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Wakefield all lit up over LED signs

March 1, 2012

Photo By Anthony aRusso LED signs, like the one above at CVS in Wakefield, have become a hotly debated issue in South Kingstown.

SOUTH KINGSTOWN – In an effort to reach public consensus on the hotly debated issue of LED signs, the town council approved extending the expiration date of the sign ordinance to Aug. 27 to allow for the Planning Board to conduct a series of community meetings to reach a decision that fits within the town’s comprehensive plan.

The decision Monday night is the third time in two years the planning board’s deadline to provide a recommendation on whether LED signs should be permitted in the commercial highway district on Old Tower Hill Road was extended.

With the additional six months to provide a recommendation, Director of Planning Vincent Murray said the planning board will have the town engage in a broad based community and stakeholder review process or a community ‘charrette’ similar to that recently used under the Healthy Places by Design grant program. The process will not only review the contested LED signs, but will take into account the entire sign ordinance to address new technological innovation and trends in the industry since it was last reviewed in the mid 1970s.

The town council’s decision comes after a workshop was held Wednesday, Feb. 15, where Robert Messier of LED manufacturer Daktronics and local resident and electrical engineer Joseph Hultquist, P.E. provided background information on the technology and issues concerning its application and regulation.

Although LED signs were first legal in town, after CVS Pharmacy on Main Street and Wakefield Prescription on Kingstown Road turned the lights on their LED signs, town residents became put off by their contrast with the traditional Wakefield aesthetics and the town placed a moratorium on the signs in September 2010. Since that time, the issue has pitted residents who want to keep South Kingstown’s rural character against business owners who hope to use the technology to advertise and make it safer for employees who brave heights and inclement weather when they change the messages. The CVS and Wakefield Prescription signs are exempt from discussion or any ordinance review.

Once again, those in opposition to the signs made their voices heard, arguing that LED signs will take the town down a slippery slope.

“The appearance of the signs is totally unsuitable for South Kingstown. I think it’s so out of character,” resident Mary Lindsay said. “If you’re driving past Wakefield Prescription and stopped at a light, that light is so bright. It’s totally distracting. I’m against this for safety purposes. The first time I saw the Wakefield Prescription sign, I drove up on a curb.”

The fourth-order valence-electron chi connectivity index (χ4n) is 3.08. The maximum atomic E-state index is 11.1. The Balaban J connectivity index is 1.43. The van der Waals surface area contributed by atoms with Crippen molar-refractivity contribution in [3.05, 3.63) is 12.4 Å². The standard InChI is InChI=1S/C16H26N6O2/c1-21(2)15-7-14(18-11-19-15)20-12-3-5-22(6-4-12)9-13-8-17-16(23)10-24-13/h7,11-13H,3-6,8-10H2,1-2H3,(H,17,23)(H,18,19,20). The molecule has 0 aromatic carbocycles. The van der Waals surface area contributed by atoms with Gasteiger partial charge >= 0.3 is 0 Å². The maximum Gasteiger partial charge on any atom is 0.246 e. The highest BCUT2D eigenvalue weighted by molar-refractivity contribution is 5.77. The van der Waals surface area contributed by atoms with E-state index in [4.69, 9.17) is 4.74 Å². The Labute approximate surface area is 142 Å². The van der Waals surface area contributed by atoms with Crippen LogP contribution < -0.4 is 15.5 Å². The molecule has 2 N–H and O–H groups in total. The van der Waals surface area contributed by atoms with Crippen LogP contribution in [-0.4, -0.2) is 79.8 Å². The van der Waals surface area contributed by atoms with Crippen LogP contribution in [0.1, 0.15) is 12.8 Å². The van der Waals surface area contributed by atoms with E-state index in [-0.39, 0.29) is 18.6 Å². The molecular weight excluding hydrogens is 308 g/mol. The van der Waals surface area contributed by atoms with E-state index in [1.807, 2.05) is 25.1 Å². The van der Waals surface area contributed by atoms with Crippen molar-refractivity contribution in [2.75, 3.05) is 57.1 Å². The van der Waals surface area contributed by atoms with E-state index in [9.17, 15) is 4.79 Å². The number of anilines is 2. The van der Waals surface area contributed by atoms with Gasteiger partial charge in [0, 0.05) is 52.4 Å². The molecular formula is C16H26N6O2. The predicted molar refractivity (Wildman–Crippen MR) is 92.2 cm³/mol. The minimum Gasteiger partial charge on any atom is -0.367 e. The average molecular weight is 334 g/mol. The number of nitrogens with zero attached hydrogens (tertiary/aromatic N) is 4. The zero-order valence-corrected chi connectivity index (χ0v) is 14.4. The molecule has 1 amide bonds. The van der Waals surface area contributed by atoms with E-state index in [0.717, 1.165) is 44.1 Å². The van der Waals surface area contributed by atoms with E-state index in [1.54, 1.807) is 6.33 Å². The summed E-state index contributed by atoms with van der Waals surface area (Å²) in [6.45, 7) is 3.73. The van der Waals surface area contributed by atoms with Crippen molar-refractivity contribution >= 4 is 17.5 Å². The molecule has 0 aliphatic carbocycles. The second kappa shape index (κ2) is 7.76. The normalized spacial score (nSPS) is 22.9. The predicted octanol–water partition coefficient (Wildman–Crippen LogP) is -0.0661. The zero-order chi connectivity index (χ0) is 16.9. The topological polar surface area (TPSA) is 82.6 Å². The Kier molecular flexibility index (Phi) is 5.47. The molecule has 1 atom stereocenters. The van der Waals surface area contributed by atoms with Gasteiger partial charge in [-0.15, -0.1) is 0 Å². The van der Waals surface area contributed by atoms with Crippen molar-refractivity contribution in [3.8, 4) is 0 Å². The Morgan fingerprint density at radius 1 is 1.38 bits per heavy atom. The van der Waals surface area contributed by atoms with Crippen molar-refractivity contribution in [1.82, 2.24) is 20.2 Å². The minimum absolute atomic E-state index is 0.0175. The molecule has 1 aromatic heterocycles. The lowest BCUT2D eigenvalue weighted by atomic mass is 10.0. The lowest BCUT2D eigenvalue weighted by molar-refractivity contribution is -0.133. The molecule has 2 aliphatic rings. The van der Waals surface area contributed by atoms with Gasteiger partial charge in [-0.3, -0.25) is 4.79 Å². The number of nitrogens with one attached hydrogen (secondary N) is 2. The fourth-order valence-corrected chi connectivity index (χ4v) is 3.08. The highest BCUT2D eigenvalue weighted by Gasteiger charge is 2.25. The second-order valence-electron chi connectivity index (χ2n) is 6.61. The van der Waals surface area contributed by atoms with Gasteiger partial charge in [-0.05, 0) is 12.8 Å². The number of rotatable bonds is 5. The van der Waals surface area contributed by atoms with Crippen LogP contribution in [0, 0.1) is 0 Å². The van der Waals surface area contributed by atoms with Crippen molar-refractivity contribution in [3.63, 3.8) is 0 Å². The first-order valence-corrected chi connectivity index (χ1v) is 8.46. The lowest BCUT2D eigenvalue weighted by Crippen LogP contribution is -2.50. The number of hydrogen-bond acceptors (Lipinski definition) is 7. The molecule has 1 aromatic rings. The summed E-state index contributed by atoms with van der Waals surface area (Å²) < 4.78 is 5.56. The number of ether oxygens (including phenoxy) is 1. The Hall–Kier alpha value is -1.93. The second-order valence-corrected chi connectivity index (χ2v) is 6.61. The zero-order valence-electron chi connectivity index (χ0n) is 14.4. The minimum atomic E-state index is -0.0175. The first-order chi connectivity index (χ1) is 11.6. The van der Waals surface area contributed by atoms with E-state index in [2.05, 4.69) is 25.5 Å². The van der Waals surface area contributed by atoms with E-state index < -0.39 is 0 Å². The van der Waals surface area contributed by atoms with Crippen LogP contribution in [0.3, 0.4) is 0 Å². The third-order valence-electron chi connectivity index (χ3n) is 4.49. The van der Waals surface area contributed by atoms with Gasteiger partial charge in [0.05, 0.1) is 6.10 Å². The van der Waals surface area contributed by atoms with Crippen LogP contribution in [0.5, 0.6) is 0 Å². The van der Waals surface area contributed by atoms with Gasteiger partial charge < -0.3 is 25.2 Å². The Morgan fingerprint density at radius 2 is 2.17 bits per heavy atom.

West Kingston resident Steve Corley stated that the signs will not take competition from East Greenwich’s Main Street, but will take competition from one Wakefield business to another.

To determine just how many residents support a ban on the LED signs, resident Edward White began circling an online petition last weekend. On Monday night, the petition already had 246 signatures.

“I feel the quality of life here in South Kingstown is its most valuable asset,” White said. “I think it is the signs themselves that are the issue. It’s a slippery slope that will harm businesses.”

White stated that if the quality of life is eroded, it will affect tourists and families that move to South Kingstown.

“If the local economy tanks, we’re all going to pay,” White said.
Although Vice President Carol Hagan McEntee initially proposed for the planning board to provide minimum standards that could be accepted by the town along with their recommendation, she withdrew her motion after Councilwoman Kathleen Fogarty raised concern that it creates an opening for LED signs in the future and stated she will vote against it.

“I thought it’d be nice to see both sides, a total ban versus minimum standards,” McEntee said. “There’s a distinct difference between the two pharmacy signs, the gas station price sign and the Newport Bank sign with the time and temperature. If the Newport Bank sign is something people can live with, we can consider it. If they can’t then we don’t have to go that route.”

“This has been so overwhelmingly negative to people, I don’t see why we’d put in minimum standards,” Fogarty said.

Councilwoman Mary Eddy also did not see McEntee’s motion as necessary, stating “I have no doubt [the planning board] will put in enough information. I don’t think we need to define what they should tell us.”

Source 
Southern Rhode Island Newspapers
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